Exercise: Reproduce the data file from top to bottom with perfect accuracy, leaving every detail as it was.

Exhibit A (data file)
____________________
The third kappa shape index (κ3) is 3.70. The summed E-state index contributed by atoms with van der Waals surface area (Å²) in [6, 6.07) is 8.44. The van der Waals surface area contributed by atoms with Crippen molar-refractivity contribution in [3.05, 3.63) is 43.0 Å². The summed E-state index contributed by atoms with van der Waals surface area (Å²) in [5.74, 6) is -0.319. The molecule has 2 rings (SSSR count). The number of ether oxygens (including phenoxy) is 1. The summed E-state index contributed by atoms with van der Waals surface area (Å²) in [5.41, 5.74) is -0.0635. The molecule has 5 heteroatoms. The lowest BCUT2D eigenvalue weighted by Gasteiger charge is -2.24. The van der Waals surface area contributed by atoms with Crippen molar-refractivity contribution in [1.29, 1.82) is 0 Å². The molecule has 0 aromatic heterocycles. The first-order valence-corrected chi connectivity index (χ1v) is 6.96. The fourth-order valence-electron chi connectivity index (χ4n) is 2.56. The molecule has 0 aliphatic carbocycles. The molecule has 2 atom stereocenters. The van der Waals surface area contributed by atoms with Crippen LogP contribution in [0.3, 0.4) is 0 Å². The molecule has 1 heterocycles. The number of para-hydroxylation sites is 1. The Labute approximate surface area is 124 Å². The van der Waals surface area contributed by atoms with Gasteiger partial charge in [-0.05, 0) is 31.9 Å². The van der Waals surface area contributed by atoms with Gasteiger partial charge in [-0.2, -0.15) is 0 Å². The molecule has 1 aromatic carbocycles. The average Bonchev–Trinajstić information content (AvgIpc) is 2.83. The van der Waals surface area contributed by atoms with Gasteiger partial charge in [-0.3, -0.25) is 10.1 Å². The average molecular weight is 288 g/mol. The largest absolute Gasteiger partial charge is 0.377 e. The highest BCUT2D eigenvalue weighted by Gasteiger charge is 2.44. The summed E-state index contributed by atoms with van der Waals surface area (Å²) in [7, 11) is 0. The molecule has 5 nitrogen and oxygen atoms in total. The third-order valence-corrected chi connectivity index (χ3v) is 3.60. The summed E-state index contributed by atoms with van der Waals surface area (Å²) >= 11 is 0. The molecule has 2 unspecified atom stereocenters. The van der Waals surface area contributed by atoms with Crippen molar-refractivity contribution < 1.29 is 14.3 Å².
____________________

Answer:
The third kappa shape index (κ3) is 3.70. The summed E-state index contributed by atoms with van der Waals surface area (Å²) in [6, 6.07) is 8.44. The van der Waals surface area contributed by atoms with Crippen molar-refractivity contribution in [3.05, 3.63) is 43.0 Å². The summed E-state index contributed by atoms with van der Waals surface area (Å²) in [5.74, 6) is -0.319. The molecule has 2 rings (SSSR count). The number of ether oxygens (including phenoxy) is 1. The summed E-state index contributed by atoms with van der Waals surface area (Å²) in [5.41, 5.74) is -0.0635. The molecule has 5 heteroatoms. The lowest BCUT2D eigenvalue weighted by Gasteiger charge is -2.24. The van der Waals surface area contributed by atoms with Crippen molar-refractivity contribution in [1.29, 1.82) is 0 Å². The molecule has 0 aromatic heterocycles. The first-order valence-corrected chi connectivity index (χ1v) is 6.96. The fourth-order valence-electron chi connectivity index (χ4n) is 2.56. The molecule has 0 aliphatic carbocycles. The molecule has 2 atom stereocenters. The van der Waals surface area contributed by atoms with Crippen LogP contribution in [0.3, 0.4) is 0 Å². The molecule has 1 heterocycles. The number of para-hydroxylation sites is 1. The Labute approximate surface area is 124 Å². The van der Waals surface area contributed by atoms with Gasteiger partial charge in [-0.05, 0) is 31.9 Å². The van der Waals surface area contributed by atoms with Gasteiger partial charge in [-0.2, -0.15) is 0 Å². The molecule has 1 aromatic carbocycles. The average Bonchev–Trinajstić information content (AvgIpc) is 2.83. The van der Waals surface area contributed by atoms with Gasteiger partial charge in [-0.3, -0.25) is 10.1 Å². The average molecular weight is 288 g/mol. The largest absolute Gasteiger partial charge is 0.377 e. The highest BCUT2D eigenvalue weighted by Gasteiger charge is 2.44. The summed E-state index contributed by atoms with van der Waals surface area (Å²) in [7, 11) is 0. The molecule has 5 nitrogen and oxygen atoms in total. The third-order valence-corrected chi connectivity index (χ3v) is 3.60. The summed E-state index contributed by atoms with van der Waals surface area (Å²) >= 11 is 0. The molecule has 2 unspecified atom stereocenters. The van der Waals surface area contributed by atoms with Crippen molar-refractivity contribution < 1.29 is 14.3 Å².